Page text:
My toddler loves the phone.
He loves to hold it up to his ear and say, “Hello?” He loves talking and Skyping with his grandma on the phone. And man oh man, does he love to play games on the phone.
He’s 18 months old. We’ve allowed him to watch “Daniel Tiger’s Neighborhood” on the Netflix app. The Fisher-Price puppy reads him “Itsy Bitsy Spider,” and he answers when the animals knock in “Peekaboo Barn.”
Older folks, including his great-grandmothers, watch in awe as he unlocks the iPhone, deftly swipes his finger across the screen to find his group of apps, then selects the one he wants (turning the device horizontal if needed). He’s part of a new generation, they say – he’ll never struggle with technology like they did.
We didn’t set out to turn him into a little gadget junkie – in fact, I’ve been well aware of recommendations that discourage any “screen time” before age 2 – but it seemed inevitable. Everyone around him has a smartphone and/or a tablet. We use them to take photos, to do work, to pass time … and he wants to be involved with everything the “big people” are.
But never did I push an electronic device toward him, thinking he’d come away with new knowledge of letters, numbers or body parts.
Smartphones don’t make smart babies, an advocacy group declared Wednesday in a complaint to the government about mobile apps that claim to help babies learn.
Well, babies are veritable sponges, learning from almost everything that they see and do. I’m reluctant to say there’s NO benefit to, say, exploring with Fisher-Price apps. But is there a parent out there who has been stuffing a smart device into their toddler’s chubby hands, in hopes that the child will wake up one day, suddenly able to discern his nose from his eyes when asked?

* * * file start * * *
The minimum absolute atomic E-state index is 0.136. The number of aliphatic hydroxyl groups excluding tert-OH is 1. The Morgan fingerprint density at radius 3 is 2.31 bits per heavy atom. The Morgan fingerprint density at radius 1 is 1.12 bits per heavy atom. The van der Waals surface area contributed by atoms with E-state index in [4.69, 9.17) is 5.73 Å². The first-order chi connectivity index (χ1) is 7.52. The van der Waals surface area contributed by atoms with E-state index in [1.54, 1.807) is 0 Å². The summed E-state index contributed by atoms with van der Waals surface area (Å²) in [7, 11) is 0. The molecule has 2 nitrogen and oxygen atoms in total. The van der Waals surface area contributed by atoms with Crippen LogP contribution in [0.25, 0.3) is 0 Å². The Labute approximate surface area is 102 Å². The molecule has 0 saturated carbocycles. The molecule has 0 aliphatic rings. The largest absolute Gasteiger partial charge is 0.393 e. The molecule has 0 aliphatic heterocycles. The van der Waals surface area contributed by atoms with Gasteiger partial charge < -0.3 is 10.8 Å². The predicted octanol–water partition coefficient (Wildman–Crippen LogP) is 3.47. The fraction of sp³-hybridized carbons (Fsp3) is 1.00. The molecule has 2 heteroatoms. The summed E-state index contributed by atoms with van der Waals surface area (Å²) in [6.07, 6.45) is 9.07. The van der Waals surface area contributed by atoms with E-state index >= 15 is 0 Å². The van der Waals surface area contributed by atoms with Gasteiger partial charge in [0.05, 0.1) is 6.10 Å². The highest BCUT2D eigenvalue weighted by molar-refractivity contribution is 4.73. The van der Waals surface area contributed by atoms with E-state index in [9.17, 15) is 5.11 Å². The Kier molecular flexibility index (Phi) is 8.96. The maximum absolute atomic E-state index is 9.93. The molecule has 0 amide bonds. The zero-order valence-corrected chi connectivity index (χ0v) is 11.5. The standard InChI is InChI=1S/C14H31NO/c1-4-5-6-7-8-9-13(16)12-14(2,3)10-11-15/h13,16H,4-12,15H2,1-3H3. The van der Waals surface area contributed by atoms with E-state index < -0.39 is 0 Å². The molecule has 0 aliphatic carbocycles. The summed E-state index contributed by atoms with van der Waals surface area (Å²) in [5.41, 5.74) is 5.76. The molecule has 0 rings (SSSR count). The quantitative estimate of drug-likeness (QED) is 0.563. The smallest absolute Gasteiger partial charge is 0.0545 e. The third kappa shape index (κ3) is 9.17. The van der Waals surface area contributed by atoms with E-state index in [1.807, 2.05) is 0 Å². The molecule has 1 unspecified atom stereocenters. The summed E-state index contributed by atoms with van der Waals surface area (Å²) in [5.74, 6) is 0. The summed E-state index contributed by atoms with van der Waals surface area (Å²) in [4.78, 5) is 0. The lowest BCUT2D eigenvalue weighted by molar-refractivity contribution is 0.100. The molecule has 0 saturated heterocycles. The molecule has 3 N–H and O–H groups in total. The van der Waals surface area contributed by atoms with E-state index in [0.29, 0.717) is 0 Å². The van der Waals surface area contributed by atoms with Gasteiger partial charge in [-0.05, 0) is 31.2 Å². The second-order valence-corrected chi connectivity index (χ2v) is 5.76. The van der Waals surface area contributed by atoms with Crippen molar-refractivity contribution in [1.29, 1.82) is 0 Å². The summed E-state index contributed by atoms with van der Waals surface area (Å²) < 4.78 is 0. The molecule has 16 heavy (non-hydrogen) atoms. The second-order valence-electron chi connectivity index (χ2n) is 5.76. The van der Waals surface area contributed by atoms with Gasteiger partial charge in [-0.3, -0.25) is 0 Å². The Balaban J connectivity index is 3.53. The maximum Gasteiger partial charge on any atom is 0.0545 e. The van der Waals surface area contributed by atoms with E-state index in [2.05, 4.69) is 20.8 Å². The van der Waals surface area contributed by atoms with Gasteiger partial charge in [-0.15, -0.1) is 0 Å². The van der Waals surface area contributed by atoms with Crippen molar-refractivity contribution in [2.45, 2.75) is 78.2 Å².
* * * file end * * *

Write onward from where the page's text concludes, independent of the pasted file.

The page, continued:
I can’t imagine that any parents concerned with making a “smart baby” are also the ones who are hands-off in teaching their children words, shapes, letters and numbers.
“Nah, we don’t need to read the baby a book today, he’s been playing with the iPhone for the last hour.”
In case there ARE parents like that in the world, this paragraph was included in the same story, quoting the developer of some apps in question:
In a statement provided to The Associated Press, Open Solutions said it agrees that electronics are not a substitute for human interaction.
The Campaign for a Commercial-Free Childhood (whose agenda seems pretty clear) says developers of apps such as the “Laugh & Learn” series are trying to “dupe parents into thinking apps are more educational than entertaining.”
Maybe parents deserve a little more credit for actually parenting, rather than turning to a toy, television or smart device to stand in as a babysitter/teacher.
And maybe we can all remember that common sense goes a long way in raising kids who will be both smart AND technologically savvy.